politics. Even less plausible is the alleged
inevitability of the revolution, given Bunau-Varilla's account of the
exhaustive precautions necessary to ensure the success of such a
hopelessly undermanned, underfinanced enterprise.
5 Colombian factionalism
With this historical basis, let us examine what circumstance in
Colombian politics could require the U.S.'s paternal
intervention. While the 1885 liberal revolution is the main pillar of
Sercretary Root's claim that Panama was “historically sovereign,”
the political friction between the two nations would emerge as the
result of a a less spectacular event; the schism of the Conservative
party in 1891. The new faction, the históricos, would
eventually be led by Vice President José Manuel
division in the ruling party was the source of the “intellectual
anarchy” which frustrated Bunau-Varilla's negotiation
was his contempt for Marroquín's “historicals” (who overthrew
Sanclemente's government on July 31, 1900)90 that he glorified the
nationalist Conservatives as open-minded men desirous of
historicals, on the other hand, “dream of a return to the social
conditions of Philip the Second and the
Bunau-Varilla's view of the two factions seems somewhat skewed by his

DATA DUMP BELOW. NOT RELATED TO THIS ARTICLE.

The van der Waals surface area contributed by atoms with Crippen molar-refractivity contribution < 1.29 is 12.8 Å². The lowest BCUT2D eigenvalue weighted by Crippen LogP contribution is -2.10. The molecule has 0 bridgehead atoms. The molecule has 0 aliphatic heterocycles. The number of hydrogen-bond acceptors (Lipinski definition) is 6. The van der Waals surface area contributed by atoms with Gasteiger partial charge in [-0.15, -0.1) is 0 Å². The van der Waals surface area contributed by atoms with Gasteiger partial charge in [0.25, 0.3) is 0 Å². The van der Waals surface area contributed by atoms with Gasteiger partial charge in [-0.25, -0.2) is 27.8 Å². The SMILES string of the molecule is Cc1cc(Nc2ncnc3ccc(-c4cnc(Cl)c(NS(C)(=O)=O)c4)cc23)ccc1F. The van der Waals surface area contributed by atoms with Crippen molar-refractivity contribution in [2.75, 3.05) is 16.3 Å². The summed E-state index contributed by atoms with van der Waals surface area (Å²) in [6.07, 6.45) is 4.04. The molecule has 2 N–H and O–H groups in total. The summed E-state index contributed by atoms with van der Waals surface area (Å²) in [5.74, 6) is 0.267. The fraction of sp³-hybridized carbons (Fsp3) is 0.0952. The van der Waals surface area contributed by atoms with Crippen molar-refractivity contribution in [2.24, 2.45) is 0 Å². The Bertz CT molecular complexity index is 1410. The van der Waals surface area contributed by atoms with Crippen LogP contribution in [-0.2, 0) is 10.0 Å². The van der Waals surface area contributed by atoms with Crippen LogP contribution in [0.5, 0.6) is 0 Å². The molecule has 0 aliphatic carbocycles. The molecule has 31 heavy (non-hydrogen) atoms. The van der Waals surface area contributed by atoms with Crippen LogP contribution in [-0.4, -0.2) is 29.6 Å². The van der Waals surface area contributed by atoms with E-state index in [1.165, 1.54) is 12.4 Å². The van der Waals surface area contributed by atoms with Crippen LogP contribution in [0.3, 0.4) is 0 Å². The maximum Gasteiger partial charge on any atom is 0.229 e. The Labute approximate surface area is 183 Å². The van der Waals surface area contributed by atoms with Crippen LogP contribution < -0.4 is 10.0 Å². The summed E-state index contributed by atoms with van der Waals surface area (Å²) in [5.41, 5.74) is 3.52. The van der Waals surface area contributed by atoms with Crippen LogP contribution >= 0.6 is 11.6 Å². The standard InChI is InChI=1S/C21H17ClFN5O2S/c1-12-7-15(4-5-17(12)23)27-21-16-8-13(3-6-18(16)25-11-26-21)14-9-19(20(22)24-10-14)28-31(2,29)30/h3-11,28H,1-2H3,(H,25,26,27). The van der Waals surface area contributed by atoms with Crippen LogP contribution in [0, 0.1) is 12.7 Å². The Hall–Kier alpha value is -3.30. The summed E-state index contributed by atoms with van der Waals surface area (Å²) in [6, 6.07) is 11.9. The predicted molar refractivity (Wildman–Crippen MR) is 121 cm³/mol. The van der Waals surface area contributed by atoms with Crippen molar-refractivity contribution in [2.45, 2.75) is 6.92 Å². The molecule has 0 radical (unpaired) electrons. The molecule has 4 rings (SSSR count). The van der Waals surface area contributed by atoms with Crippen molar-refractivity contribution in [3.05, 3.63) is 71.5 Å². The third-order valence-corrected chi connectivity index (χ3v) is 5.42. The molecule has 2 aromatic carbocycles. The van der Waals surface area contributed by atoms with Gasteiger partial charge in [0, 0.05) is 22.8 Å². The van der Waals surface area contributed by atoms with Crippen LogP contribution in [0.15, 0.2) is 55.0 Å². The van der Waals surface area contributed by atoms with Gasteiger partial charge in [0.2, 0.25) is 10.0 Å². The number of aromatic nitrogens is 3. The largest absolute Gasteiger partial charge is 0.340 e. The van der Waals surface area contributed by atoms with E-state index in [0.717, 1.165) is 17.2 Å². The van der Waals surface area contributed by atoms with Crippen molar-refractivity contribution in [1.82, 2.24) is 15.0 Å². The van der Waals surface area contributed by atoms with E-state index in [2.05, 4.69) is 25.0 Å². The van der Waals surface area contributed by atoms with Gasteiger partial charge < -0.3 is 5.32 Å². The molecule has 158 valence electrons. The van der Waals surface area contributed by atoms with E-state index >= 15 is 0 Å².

financial interests, it was certainly an improvement over Roosevelt,
whose failure to recognize any factionalism in Colombia's ruling party
is the most plausible explanation for his belief that “the Colombian
dictator had used his Congress as a mere shield, and a sham shield at
The perception that the Colombian senate was a “sham shield” was
largely a product of Marroquín's efforts to distance himself from
the debate. Herrán took orders only from Marroquín, so it is
reasonable to expect that the president would endorse the
treaty. Strangely, in the critical moments of the senate's
deliberation, Marroquín expressed his neutrality: “It is not my
intention to allow my opinion to weigh in this
senate leader, Joaquín Vélez, was an histórico;
since the president's faction controlled the congress, Beaupré was
led to “believe that any legislation sincerely desired by the
Government will pass.”95 Unfortunately for Marroquín, in his anxiety
to obtain the canal for Colombia (as Nicaragua remained a threat), he had
entered into a treaty that compromised Colombian sovereignty, a detail
which many senators felt to be in violation of the
constitution.96 In effect,
Marroquín had alienated himself from his party, which had no
intention of ratifying an unpopular treaty for his sake. This widening